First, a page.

Who leaves and who stays? A review and statistical meta-analysis of hurricane evacuation studies
Read the full review here [Note: not free access – pay per view]
Official warnings, mobile home residence, risk area residence, observations of environmental (storm conditions), social behavioral cues by others, and expectation of significant personal impacts have consistently significant effects on household evacuation. Demographic variables have weaker effects on the decision to evacuate.
This statistical meta-analysis analyzed 38 studies with actual responses to hurricane warnings and 11 studies involving expected responses to hypothetical hurricane scenarios conducted since 1991. Local officials are an extremely important information sources, likely because of their perceived expertise, trustworthiness, and responsibility to protect the community. Effect sizes from actual hurricane evacuation studies are similar to those from studies involving hypothetical hurricane scenarios for 10 of the 17 variables examined. This suggests that studies carried out in a laboratory or on the Internet are also informative and can be used to examine people’s cognitive processing regarding different types of hurricane warning messages.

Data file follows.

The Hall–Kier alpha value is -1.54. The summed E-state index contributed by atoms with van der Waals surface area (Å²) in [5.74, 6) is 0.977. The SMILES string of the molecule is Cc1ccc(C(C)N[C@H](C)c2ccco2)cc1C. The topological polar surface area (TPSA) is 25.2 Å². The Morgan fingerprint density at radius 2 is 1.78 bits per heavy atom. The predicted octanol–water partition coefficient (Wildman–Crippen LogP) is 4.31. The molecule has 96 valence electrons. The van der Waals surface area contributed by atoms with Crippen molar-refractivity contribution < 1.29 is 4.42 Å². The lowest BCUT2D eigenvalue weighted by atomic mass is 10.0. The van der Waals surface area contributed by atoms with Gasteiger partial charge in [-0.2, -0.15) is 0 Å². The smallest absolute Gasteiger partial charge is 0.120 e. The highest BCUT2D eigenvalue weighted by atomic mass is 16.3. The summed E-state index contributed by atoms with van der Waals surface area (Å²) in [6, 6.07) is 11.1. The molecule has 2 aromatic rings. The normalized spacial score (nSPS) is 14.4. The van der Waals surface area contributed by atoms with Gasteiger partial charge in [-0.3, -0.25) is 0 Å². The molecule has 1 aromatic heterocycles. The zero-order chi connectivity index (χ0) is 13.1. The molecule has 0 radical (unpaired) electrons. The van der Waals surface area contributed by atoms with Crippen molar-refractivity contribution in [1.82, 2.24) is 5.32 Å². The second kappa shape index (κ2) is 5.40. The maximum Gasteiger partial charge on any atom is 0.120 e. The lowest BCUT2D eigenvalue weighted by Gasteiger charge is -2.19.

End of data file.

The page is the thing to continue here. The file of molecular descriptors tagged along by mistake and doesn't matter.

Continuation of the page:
Adolescents, Adults, Both sexes (for groups of both male and female persons), Children, Combatant, Cyclone/Hurricane/Typhoon, Displaced population, Health, Healthcare workers, Host population, Injuries (all), Internally displaced population, LGBT (lesbian gay bisexual and transgender), Logistics, Minorities, Neonates/infants, Older people, Persons with disabilities, Pregnant/lactating women, Prisoners/Detainees, Returning population, Stateless